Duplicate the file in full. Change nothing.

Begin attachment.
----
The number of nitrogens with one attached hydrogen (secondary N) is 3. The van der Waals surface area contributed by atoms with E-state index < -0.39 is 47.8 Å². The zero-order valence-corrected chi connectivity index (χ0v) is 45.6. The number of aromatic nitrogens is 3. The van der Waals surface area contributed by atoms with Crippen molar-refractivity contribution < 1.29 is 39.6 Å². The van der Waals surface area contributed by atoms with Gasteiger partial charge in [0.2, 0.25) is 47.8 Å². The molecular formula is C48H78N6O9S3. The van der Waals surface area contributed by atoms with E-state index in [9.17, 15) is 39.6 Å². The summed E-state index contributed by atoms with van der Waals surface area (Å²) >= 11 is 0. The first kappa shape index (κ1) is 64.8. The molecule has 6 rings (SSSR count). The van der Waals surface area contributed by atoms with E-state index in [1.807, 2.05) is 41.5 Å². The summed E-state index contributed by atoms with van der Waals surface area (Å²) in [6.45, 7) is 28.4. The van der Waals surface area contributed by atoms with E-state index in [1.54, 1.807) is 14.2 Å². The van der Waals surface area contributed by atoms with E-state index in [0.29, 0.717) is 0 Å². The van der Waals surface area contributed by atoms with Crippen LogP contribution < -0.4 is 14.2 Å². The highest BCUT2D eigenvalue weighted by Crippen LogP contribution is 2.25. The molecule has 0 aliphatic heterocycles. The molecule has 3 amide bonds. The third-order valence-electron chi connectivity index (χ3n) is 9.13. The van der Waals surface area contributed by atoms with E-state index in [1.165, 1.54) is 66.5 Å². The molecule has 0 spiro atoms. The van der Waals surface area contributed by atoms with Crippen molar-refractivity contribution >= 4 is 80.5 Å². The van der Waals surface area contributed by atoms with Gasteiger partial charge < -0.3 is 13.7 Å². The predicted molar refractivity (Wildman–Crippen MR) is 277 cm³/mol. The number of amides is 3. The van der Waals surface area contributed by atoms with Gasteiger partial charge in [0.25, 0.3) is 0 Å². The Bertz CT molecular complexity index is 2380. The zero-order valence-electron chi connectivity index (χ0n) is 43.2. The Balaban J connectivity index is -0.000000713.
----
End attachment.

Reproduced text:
The number of nitrogens with one attached hydrogen (secondary N) is 3. The van der Waals surface area contributed by atoms with E-state index < -0.39 is 47.8 Å². The zero-order valence-corrected chi connectivity index (χ0v) is 45.6. The number of aromatic nitrogens is 3. The van der Waals surface area contributed by atoms with Crippen molar-refractivity contribution < 1.29 is 39.6 Å². The van der Waals surface area contributed by atoms with Gasteiger partial charge in [0.2, 0.25) is 47.8 Å². The molecular formula is C48H78N6O9S3. The van der Waals surface area contributed by atoms with E-state index in [9.17, 15) is 39.6 Å². The summed E-state index contributed by atoms with van der Waals surface area (Å²) >= 11 is 0. The first kappa shape index (κ1) is 64.8. The molecule has 6 rings (SSSR count). The van der Waals surface area contributed by atoms with E-state index in [1.807, 2.05) is 41.5 Å². The summed E-state index contributed by atoms with van der Waals surface area (Å²) in [6.45, 7) is 28.4. The van der Waals surface area contributed by atoms with E-state index in [1.54, 1.807) is 14.2 Å². The van der Waals surface area contributed by atoms with E-state index in [0.29, 0.717) is 0 Å². The van der Waals surface area contributed by atoms with Crippen LogP contribution < -0.4 is 14.2 Å². The highest BCUT2D eigenvalue weighted by Crippen LogP contribution is 2.25. The molecule has 0 aliphatic heterocycles. The molecule has 3 amide bonds. The third-order valence-electron chi connectivity index (χ3n) is 9.13. The van der Waals surface area contributed by atoms with E-state index in [1.165, 1.54) is 66.5 Å². The molecule has 0 spiro atoms. The van der Waals surface area contributed by atoms with Crippen molar-refractivity contribution >= 4 is 80.5 Å². The van der Waals surface area contributed by atoms with Gasteiger partial charge < -0.3 is 13.7 Å². The predicted molar refractivity (Wildman–Crippen MR) is 277 cm³/mol. The number of amides is 3. The van der Waals surface area contributed by atoms with Gasteiger partial charge in [0.25, 0.3) is 0 Å². The Bertz CT molecular complexity index is 2380. The zero-order valence-electron chi connectivity index (χ0n) is 43.2. The Balaban J connectivity index is -0.000000713.